I am not an economics major, but I do enjoy video games. Imagine my shock when GameStop began trending on Twitter along with the word “Stonks.” Accompanying this statement, an intentional misspelling of “stocks”, was the figure Meme Man with his arms crossed and looking quite proud. Several users, myself included, were bewildered by the sudden skyrocketing profit of GameStop stocks, but also quite confused.
This image originated from a Facebook meme group. “Stonks” first entered the recent media sphere in March 2020 when Animal Crossing hit the Nintendo eShop. During January, the GameStop shares reached extreme heights because of Reddit investors. If this sounds confusing to you, several other people felt the same way. To embody the spirit of the situation with a lack of knowledge, Twitter users began to share the “Stonks” meme accompanying phrases like “When you sell a game back to GameStop for more money than you got it for”.
The verdict: 8/10. This meme can be applied to several situations, and that is the best part of a meme: versatility.
5) Bernie Sanders Meme
The best way to describe January 2021 is a pair of brown patterned mittens. Bernie Sanders made a physical appearance at Biden’s and Harris’s Inauguration. The pandemic did not prevent Sanders from making an appearance, so why would the cold weather? The cameras of Jan. 20 focused on Sanders sitting cross-legged, adorning a medical mask and arms crossed with those chunky gloves full-on display.
Bernie Sanders infiltrated several images following the Inauguration. In fact, Utica College organizations like WPNR took this meme and posted the caption: “Watch out Doug Croft! We may have found ourselves a new advisor!”
This meme inspired charity t-shirts, renditions of movie posters, and even crochet patterns. The election rendered several citizens nervous and uneasy. Jan. 6 witnessed the storming of the Capitol building by protestors. Several Americans were glued to the television screen in fear and confusion. When Jan. 20 took over the airwaves instead and we witnessed a man in his oversized mittens, we all could finally let our shoulders relax and laugh.
The verdict: 10/10. What makes an image better than a man sitting with his chunky mittens? He adds wholesome hilarity to almost everything. This is one I would definitely give a try.
6) Drake Pointing Meme
Some memes decided to make a reappearance during January 2021. The Drake pointing meme, which takes two screencaps from the “Hotline Bling” music video from 2015, shows two distinct emotions. In the first image, Drake is caught putting a hand barrier up with a face of disgust. The second image, meant to represent the better option, shows him happily pointing.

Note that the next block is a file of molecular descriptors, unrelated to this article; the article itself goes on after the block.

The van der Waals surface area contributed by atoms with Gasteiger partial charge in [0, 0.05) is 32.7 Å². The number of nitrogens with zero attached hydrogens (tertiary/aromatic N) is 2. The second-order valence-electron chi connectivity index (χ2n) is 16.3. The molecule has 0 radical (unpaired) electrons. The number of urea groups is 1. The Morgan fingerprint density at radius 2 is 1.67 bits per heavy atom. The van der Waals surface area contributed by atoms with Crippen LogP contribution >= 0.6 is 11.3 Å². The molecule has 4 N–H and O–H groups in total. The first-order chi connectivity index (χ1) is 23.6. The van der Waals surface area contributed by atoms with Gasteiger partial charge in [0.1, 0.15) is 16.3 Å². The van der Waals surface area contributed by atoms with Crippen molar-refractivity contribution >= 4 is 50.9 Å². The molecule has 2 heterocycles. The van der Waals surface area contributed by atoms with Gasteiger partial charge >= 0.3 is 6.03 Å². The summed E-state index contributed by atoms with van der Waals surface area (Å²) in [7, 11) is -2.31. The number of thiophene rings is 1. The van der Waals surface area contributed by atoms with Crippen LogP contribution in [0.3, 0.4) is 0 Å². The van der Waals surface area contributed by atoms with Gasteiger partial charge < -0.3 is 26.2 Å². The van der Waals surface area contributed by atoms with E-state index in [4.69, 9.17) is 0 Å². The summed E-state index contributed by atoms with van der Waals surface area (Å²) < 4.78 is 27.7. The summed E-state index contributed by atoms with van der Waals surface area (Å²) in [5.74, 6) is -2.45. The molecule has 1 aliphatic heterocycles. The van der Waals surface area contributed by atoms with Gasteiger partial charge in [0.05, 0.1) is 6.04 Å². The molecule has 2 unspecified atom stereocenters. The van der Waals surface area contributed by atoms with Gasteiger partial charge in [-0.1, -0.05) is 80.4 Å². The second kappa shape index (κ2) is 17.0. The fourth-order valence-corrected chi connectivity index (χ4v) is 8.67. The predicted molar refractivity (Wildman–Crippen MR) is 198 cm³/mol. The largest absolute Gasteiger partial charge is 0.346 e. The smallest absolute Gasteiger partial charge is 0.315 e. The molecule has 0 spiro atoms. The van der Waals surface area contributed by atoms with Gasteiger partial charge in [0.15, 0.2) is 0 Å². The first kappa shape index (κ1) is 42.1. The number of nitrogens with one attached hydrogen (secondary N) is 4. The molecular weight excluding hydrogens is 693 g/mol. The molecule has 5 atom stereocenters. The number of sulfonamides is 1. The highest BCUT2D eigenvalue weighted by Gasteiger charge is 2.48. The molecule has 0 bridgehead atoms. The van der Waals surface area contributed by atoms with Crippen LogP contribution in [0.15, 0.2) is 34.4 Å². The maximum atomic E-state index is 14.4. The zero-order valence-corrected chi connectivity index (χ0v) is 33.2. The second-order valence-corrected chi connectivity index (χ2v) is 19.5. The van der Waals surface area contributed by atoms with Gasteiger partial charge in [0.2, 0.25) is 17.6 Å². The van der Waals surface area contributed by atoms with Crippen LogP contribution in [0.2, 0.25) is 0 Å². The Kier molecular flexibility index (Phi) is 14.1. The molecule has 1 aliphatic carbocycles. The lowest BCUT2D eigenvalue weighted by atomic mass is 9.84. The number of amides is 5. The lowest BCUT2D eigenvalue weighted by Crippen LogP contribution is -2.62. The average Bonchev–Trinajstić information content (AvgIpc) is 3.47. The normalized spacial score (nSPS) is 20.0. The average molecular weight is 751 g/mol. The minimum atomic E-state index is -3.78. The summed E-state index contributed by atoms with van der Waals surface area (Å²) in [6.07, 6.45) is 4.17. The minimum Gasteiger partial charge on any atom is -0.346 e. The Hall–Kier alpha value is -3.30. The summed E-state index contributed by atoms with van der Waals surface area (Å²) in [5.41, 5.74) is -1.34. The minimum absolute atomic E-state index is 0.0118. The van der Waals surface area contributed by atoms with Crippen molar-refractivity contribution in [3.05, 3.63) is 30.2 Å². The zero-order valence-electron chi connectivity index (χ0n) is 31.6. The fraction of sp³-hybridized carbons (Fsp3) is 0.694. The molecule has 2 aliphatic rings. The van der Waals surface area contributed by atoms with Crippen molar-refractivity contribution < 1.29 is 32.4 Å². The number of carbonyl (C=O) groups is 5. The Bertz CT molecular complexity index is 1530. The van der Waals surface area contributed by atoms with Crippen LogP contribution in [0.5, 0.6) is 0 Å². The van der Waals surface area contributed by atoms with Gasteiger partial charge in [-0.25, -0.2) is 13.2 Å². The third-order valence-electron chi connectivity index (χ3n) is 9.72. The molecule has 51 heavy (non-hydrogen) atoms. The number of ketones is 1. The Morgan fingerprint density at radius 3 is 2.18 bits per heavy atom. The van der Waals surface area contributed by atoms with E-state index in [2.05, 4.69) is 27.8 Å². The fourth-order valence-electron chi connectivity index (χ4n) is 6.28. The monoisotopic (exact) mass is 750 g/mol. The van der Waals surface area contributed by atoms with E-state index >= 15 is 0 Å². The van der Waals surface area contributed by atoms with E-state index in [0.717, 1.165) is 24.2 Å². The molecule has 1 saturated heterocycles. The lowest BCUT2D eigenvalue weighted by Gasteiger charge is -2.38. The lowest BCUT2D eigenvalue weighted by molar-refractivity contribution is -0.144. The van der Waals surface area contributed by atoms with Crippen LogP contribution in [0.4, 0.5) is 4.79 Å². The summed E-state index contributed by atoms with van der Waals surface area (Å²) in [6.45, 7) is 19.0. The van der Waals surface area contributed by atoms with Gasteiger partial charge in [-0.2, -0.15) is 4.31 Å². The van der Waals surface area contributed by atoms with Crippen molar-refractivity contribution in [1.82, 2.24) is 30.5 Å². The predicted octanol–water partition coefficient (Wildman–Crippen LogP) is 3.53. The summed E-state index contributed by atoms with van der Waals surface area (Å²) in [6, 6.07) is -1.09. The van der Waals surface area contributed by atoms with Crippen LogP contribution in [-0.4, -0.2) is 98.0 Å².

Over the years, this meme has come and gone into the media. I remember my Spanish teacher having a version that had to do with the pronunciation of “l”s in Spanish. Recently, Drake can be spotted lurking through Twitter and Instagram.
The verdict: 10/10. This meme is timeless. This template opens up several doors to creativity.
7) Among Us
The popular game Among Us is an online multiplayer platform based on the concept of murder, imposters and detective skills– in a space station. This game was initially released in June 2018, but gained popularity during quarantine and beyond. While it sounds violent on paper, it acts as a fun group activity with a healthy amount of suspicion directed at each other.
Some versions of this meme have the Among Us characters in certain situations or other memes representing moments of Among Us. However, there is a mechanic in the game that stands to be the most memeified: the imposter conversation.
After a murder has occurred, the players are thrown into a chat room to discuss who the imposter is. Whoever gets the most votes is kicked off the spaceship. A key example of this that made me laugh was a scene in Toy Story represented by the imposter trial.
The verdict: 8/10. The imposter hunt template can be the spot of several amusing conversations, but the chat format lacks the amount that can be done. The majority of amusement needs to be derived from the text, which is possible but creatively limiting.